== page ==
NPR Misuing Tax Money?

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Some on the right (e.g. Hot Air) are now attacking NPR for having opinion columnists who make fun of the tea parties (and the truly offensive video at issue was almost two months ago, so it's strange to be seeing this suddenly now). This sounds an awful lot like the idiotic claim of the Obama Administration that Fox News isn't news because they have some conservative opinion people who criticize the Obama Administration more than they criticized the Bush Administration.

There is at least has an argument for distinguishing the two, though. Bill O'Reilly, for example (and this comes up in the Hot Air discussion too), claims that NPR is publicly-funded and therefore shouldn't be doing this, whereas a private media organization is another matter entirely. The problem is that his assumption is false. The facts don't support his distinction. NPR doesn't receive any tax money. They operate entirely based on donations. Local stations can receive tax money to pay for NPR programming, so the network might get those funds indirectly, but NPR as a network doesn't receive any tax money. This particular opinion cartoonist operates on the NPR website, not on the local stations that carry NPR programming, so none of that tax money would be paying for this anyway. If tax money paid for a local public newspaper to run an Associated Press column, and the Associated Press also had an offensive and biased editorial on their website, it would be ludicrous to complain that public funding paid for the biased and offensive editorial. But that's exactly parallel to what's going on in this example.

I've long maintained that conservatives ought to listen to NPR regularly if they get most of their news from right-wing blogs and Fox News. There's no other mainstream media source that gets you as much content in so short a time, and the level of discussion on a lot of their shows (e.g. Talk of the Nation, Diane Rehm) is usually much better than anything you'll find on cable news, even if they don't always spend much time thinking about finding the best or most mainstream conservatives (but at least they beat MSNBC's use of Pat Buchanan as their token conservative on many panels). I do think there can sometimes be certain elitist, secularist, or left-leaning biases to some of it, but you're going to find much more of that in most any other mainstream media source, and you have other biases, some of them truly problematic, in most of the right-leaning sources. It's worth it to conservatives to be aware of the mainstream left's arguments so that they'll not make the horrific mistakes that many of the right make when they're ignorant of the left's arguments or of the facts that the right ignores en masse (as in the present example). I think it's no accident that two of the four most common liberal Fox News opinion panelists work for NPR during the day. They wanted some intellectually-honest liberals who nonetheless firmly defend positions of the left, and they found that with some NPR employees.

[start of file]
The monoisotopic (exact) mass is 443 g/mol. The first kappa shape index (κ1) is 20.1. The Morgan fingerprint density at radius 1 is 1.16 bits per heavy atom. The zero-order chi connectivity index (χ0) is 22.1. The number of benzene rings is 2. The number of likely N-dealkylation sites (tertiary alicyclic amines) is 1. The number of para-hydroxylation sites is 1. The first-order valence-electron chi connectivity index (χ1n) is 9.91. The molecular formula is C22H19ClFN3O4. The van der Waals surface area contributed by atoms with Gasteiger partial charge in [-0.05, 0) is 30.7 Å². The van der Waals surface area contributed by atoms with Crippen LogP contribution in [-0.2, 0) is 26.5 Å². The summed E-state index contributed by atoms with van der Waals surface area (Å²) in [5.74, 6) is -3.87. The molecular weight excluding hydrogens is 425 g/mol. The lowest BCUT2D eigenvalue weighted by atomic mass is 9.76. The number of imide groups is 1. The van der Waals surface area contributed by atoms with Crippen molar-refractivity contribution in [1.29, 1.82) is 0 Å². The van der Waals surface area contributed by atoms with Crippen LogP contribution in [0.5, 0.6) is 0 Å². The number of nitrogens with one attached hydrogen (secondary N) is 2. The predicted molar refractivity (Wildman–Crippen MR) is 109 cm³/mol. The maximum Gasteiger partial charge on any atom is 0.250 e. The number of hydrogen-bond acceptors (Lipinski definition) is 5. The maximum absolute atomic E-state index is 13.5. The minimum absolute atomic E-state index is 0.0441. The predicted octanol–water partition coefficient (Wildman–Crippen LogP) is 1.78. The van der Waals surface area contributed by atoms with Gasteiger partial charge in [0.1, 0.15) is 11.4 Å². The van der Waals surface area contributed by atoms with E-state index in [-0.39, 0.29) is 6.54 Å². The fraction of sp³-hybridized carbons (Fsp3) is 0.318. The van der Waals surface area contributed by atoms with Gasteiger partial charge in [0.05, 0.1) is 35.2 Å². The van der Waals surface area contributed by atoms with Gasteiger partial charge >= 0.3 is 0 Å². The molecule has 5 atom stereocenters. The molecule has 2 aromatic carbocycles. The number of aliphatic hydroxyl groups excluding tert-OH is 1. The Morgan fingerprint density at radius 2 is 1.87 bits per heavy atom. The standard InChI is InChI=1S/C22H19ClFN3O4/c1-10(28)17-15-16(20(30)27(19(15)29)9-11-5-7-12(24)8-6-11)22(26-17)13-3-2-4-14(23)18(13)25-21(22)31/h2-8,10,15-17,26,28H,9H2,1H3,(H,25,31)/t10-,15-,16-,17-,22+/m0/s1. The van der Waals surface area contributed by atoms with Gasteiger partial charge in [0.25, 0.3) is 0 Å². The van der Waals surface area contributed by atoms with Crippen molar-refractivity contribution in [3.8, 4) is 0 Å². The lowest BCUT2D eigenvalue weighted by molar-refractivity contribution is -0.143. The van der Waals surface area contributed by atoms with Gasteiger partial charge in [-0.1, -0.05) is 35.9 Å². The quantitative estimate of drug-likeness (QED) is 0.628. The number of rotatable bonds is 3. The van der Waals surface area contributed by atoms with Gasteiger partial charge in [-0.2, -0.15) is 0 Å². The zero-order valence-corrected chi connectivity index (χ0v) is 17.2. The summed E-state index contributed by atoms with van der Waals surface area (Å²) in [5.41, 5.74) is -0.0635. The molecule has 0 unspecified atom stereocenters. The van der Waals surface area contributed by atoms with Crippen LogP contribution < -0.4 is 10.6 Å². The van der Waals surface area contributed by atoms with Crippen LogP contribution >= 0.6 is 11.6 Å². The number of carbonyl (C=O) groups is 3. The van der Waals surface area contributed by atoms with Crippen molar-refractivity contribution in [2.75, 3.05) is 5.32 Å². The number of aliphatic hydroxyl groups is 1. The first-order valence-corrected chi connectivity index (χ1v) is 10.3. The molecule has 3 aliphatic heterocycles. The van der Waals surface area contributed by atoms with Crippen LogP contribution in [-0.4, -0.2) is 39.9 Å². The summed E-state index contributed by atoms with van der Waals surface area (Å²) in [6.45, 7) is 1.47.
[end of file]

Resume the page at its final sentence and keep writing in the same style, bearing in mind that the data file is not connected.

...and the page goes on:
I think the attacks on Fox News are reprehensible. I have little good to say about Glenn Beck, and I don't think Sean Hannity has much to say that's very insightful, although I do think he at least means well. Bill O'Reilly is a lot more independent in his thinking than either of them, and I like that, but I don't find most of his comments especially brilliant. But those three are opinion hosts, and opinion hosts give opinions. The opinion hosts on the other cable news networks do the same thing and certainly lean certain ways with their opinions, with no one complaining that it makes the networks somehow magically become not news during their hard news segments. With the exception of the Fox News morning show (which is more like Good Morning America), a silly late-night show (on at like 3am) that I don't know what to make of, and the prominent opinion shows that get the most viewers, the entire Fox lineup is almost exclusively nothing but professional hard news.